The rhetoric can be extreme. Supporters have been slammed as lapdogs for the chemical fertilizer industry that benefits by selling its waste to water suppliers as a fluoridation agent. And critics are often derided as deluded fearmongers blind to the support fluoridation has from the scientific community.
With a 6-1 vote of the Pinellas County Commission in 2004, about 600, 000 residents joined the estimated 170-million people nationwide whose water is fluoridated.
St. Petersburg, Dunedin, Gulfport and Belleair were already adding fluoride to their water. Pinellas supplies water to all other county residents. Hillsborough County, Tampa and Temple Terrace also fluoridate.
After learning of the ADA e-mail last year, Pinellas Utilities Department director Pick Talley said he contacted the state Health Department and the Centers for Disease Control and Prevention to gauge the seriousness of the threat. No public outreach was warranted, Talley said he was told, so his department was silent.
“We kind of follow the mainstream medical advice on fluoridation, ” Talley said. “There are a lot more serious issues that mothers need to know about when it comes to their infants.”
Similarly, Hillsborough County utility officials stayed mum, doubting the significance of the ADA e-mail.
That attitude infuriates Tom Nocera, a Clearwater resident who has blasted Pinellas County for its decision to fluoridate.
“They are trying to protect policies that have been in place for a number of years, ” said Nocera, 58, a federal government employee who works in disaster relief. “They don’t want to be proven wrong.”
Kathleen Thiessen, one of the NRC report’s 12 authors, is sympathetic to Nocera’s view. A scientist who specializes in assessing toxic risks, Thiessen said studies done overseas have associated mild to moderate fluorosis with lower IQs, endocrine system problems and skeletal damage.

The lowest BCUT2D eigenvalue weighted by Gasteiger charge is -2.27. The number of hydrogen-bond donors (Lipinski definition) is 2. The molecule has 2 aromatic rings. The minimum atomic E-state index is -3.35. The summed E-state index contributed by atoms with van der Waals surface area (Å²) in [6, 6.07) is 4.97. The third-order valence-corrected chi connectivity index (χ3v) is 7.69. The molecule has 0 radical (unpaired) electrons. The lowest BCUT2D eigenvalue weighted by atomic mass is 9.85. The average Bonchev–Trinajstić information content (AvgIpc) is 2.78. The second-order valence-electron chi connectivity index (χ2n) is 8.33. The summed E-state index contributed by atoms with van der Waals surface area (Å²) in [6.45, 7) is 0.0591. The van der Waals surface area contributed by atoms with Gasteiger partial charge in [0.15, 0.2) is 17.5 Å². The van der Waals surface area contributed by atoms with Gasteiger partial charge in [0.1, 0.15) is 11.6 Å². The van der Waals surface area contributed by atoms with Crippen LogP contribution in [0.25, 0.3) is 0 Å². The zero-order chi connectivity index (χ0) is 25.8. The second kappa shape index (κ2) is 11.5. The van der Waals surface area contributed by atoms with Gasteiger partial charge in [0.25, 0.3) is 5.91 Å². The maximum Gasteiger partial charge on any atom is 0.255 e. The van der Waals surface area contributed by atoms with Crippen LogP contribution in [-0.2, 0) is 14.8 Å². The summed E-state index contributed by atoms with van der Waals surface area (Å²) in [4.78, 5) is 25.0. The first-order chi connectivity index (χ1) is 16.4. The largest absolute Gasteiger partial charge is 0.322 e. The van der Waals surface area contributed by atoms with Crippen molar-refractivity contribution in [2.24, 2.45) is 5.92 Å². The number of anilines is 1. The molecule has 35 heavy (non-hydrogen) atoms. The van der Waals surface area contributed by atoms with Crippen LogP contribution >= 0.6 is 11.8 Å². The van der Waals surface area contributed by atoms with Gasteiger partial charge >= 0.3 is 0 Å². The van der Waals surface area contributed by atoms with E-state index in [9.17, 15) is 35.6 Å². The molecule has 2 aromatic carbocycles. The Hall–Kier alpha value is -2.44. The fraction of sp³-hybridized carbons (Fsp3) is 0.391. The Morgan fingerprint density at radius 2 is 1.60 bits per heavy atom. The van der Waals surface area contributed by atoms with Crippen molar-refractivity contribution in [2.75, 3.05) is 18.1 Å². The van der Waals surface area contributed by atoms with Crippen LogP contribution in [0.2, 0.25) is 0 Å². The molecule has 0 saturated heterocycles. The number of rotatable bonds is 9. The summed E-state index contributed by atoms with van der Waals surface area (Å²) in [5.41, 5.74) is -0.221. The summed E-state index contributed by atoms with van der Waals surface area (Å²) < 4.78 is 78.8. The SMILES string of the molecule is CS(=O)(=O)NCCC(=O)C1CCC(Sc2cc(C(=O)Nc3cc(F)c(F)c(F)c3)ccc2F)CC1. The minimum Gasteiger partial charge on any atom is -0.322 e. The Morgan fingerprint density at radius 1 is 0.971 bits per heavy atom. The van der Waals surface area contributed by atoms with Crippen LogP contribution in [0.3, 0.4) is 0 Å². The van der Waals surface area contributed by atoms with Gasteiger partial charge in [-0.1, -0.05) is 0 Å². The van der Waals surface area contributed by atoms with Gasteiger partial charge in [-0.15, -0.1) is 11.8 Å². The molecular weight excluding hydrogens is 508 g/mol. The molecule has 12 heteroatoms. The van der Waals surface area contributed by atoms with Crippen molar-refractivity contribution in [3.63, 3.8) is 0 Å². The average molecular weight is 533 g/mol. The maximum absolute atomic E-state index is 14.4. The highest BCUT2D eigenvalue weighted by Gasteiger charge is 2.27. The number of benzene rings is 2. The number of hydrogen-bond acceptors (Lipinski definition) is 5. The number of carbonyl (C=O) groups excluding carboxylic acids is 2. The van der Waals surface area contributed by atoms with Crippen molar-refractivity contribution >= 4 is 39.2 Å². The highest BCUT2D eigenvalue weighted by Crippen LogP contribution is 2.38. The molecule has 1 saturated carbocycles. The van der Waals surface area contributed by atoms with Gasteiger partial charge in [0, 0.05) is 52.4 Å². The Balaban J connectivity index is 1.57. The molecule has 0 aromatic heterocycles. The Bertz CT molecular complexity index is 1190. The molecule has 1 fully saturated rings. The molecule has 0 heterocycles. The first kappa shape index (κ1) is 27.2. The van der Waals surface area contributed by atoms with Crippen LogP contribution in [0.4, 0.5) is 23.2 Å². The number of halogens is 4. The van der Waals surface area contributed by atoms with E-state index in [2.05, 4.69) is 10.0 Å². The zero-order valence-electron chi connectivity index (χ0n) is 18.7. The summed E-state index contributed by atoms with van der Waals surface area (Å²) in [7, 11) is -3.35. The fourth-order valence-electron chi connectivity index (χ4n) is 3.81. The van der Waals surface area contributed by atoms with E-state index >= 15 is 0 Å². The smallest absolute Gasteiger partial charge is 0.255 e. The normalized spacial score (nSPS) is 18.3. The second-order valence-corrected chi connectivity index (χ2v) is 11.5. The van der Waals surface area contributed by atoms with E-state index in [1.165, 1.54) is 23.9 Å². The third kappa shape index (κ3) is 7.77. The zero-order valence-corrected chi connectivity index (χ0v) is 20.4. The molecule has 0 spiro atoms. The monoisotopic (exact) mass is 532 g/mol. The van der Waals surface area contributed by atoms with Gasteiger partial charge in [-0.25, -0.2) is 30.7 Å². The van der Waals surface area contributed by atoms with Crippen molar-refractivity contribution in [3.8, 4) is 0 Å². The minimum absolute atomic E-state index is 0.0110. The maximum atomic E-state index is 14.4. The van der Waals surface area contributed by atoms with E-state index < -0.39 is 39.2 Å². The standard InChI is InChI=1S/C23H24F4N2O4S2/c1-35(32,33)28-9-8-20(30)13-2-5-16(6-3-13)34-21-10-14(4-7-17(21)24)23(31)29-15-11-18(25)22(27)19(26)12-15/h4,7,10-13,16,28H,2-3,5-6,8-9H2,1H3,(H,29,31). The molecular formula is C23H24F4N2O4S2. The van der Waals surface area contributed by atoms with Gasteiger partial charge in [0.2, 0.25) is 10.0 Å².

Thiessen, who along with two other authors of the report have gained reputations as fluoride skeptics, said the ADA’s e-mail should be of particular concern to poor parents enrolled in the federal government’s Women, Infant and Children Nutrition Program.
For the most part, parents can use WIC checks to buy only powdered or condensed formula, which must be mixed with water.
Neither the ADA e-mail nor the NRC report has led to a groundswell of skepticism about fluoridation. But they have been affirmation for former Pinellas County Commissioner Barbara Sheen Todd, who cast the lone vote against adding fluoride to the water supply.
“The very things that I feared are now the things that are showing up, ” Todd said.
What goes in your water?
Like much about the fluoride debate, fluorosilic acid can be made to appear better or worse simply by how it’s described. The acid is what’s added to water supplies to fight tooth decay.
Critics of the process call the acid an industrial waste product. Supporters prefer industry byproduct.
Whatever it’s called, the major portion of the fluorosilic acid added to the nation’s water supply comes from Florida’s phosphate fertilizer industry. Here’s how:
Florida’s phosphate rock is about 3.5 percent fluorine. To make phosphoric acid for fertilizer, the rock is mixed with sulfuric acid. The mixture produces a gas called silicon tetrafluoride. The gas is sent through ductwork and a water scrubber to create fluorosilic acid, a clear liquid that in high concentrations is toxic. The acid is what fertilizer companies sell as a fluoride additive. It’s diluted to what’s considered a safe level when pumped into water supplies.
Source: Florida Institute of Phosphate Research